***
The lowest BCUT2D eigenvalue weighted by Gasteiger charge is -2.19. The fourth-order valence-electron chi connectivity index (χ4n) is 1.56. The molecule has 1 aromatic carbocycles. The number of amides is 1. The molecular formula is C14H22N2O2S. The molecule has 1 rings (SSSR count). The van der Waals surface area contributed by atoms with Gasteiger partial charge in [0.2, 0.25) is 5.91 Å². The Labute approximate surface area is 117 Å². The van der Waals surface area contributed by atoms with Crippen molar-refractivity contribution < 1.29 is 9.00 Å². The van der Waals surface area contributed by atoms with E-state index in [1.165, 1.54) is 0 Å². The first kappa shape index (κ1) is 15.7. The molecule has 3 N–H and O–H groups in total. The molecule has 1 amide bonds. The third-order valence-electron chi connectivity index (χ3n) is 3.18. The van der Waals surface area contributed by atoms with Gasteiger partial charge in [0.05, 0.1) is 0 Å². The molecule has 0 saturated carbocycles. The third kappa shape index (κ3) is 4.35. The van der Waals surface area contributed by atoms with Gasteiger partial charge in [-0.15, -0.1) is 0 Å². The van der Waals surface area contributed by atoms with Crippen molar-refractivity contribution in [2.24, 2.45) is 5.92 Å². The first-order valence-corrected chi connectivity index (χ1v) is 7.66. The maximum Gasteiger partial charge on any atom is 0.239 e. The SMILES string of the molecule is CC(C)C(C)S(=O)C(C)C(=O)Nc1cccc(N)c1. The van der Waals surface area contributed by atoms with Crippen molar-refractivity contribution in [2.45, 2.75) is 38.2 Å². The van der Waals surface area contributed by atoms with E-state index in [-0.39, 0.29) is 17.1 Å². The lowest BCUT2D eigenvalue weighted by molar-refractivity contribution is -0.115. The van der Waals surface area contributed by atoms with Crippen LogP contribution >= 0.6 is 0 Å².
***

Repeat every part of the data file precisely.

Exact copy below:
The lowest BCUT2D eigenvalue weighted by Gasteiger charge is -2.19. The fourth-order valence-electron chi connectivity index (χ4n) is 1.56. The molecule has 1 aromatic carbocycles. The number of amides is 1. The molecular formula is C14H22N2O2S. The molecule has 1 rings (SSSR count). The van der Waals surface area contributed by atoms with Gasteiger partial charge in [0.2, 0.25) is 5.91 Å². The Labute approximate surface area is 117 Å². The van der Waals surface area contributed by atoms with Crippen molar-refractivity contribution < 1.29 is 9.00 Å². The van der Waals surface area contributed by atoms with E-state index in [1.165, 1.54) is 0 Å². The first kappa shape index (κ1) is 15.7. The molecule has 3 N–H and O–H groups in total. The molecule has 1 amide bonds. The third-order valence-electron chi connectivity index (χ3n) is 3.18. The van der Waals surface area contributed by atoms with Gasteiger partial charge in [0.05, 0.1) is 0 Å². The molecule has 0 saturated carbocycles. The third kappa shape index (κ3) is 4.35. The van der Waals surface area contributed by atoms with Gasteiger partial charge in [-0.15, -0.1) is 0 Å². The van der Waals surface area contributed by atoms with Crippen molar-refractivity contribution in [2.24, 2.45) is 5.92 Å². The first-order valence-corrected chi connectivity index (χ1v) is 7.66. The maximum Gasteiger partial charge on any atom is 0.239 e. The SMILES string of the molecule is CC(C)C(C)S(=O)C(C)C(=O)Nc1cccc(N)c1. The van der Waals surface area contributed by atoms with Crippen molar-refractivity contribution in [2.45, 2.75) is 38.2 Å². The van der Waals surface area contributed by atoms with E-state index in [-0.39, 0.29) is 17.1 Å². The lowest BCUT2D eigenvalue weighted by molar-refractivity contribution is -0.115. The van der Waals surface area contributed by atoms with Crippen LogP contribution >= 0.6 is 0 Å².